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The (Still) Challenging Travel Year Of 2021

One Year Later

Welcome to the second quarter of the (still) challenging travel year of 2021. One year ago, when COVID really took hold, we had no idea that 12 months later we’d still be dealing with it. But…here we are.

We are still living in Mexico and itching to move on and will, as soon as we are able. Which brings up the question: Is It Time to Start Traveling Again?

Traveling in 2021 Is A Personal Choice

That question is a personal one, but here’s some factors that you may want to consider. Some of these tidbits are statistical, some are anecdotal or personal, so conclude at your own safe speed!

Three Major Determining Factors

• The airline industry and how they see things progressing, and their actions/ reactions to that progress.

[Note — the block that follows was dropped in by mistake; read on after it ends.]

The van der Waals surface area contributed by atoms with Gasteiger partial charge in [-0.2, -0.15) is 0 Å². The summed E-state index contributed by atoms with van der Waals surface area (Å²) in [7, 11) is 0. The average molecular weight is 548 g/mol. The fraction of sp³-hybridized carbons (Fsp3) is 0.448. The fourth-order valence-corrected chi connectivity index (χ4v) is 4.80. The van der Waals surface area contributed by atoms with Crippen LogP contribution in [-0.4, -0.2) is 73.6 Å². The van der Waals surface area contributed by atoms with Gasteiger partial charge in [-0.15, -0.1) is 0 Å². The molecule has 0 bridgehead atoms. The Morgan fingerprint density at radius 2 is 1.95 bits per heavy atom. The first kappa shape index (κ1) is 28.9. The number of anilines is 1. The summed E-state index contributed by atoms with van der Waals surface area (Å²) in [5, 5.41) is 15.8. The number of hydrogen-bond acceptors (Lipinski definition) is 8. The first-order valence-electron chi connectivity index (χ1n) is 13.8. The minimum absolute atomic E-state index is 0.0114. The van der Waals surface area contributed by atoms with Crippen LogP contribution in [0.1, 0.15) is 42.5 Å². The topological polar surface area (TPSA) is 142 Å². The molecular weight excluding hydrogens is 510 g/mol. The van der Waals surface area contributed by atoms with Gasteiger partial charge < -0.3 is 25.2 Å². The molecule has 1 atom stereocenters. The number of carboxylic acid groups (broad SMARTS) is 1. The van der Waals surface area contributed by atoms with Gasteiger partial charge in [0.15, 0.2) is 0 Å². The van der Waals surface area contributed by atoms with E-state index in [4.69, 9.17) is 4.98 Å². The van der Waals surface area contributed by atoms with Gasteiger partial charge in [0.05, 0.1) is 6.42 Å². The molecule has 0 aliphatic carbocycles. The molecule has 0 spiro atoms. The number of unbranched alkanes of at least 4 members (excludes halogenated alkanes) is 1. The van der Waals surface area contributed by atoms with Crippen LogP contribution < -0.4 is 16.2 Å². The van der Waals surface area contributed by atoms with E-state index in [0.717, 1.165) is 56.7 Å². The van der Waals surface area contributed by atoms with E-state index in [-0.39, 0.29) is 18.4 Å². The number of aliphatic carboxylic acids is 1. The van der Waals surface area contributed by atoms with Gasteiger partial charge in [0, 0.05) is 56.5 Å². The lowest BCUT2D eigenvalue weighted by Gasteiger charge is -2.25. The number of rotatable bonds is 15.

• The attitude and perceptions of the PUBLIC, the hoping and hopeful traveling public. The idle and those that do not like to or don’t want to travel could care less. Just like a non-sports lover doesn’t care about Sunday’s game.

• The government, mostly US, since most of our followers are Americans, but not all. 

What The Airlines Are Doing

travel year of 2021
GagliardiPhotography / Shutterstock.com

American Airlines, the dominant airline at Reagan National airport in Washington, DC, has increased the number of its peak-day departures from 88 to 141, as of the end of March, and many of the Big Airlines, are seeing demand almost up to 2019 levels: that’s TWO years ago.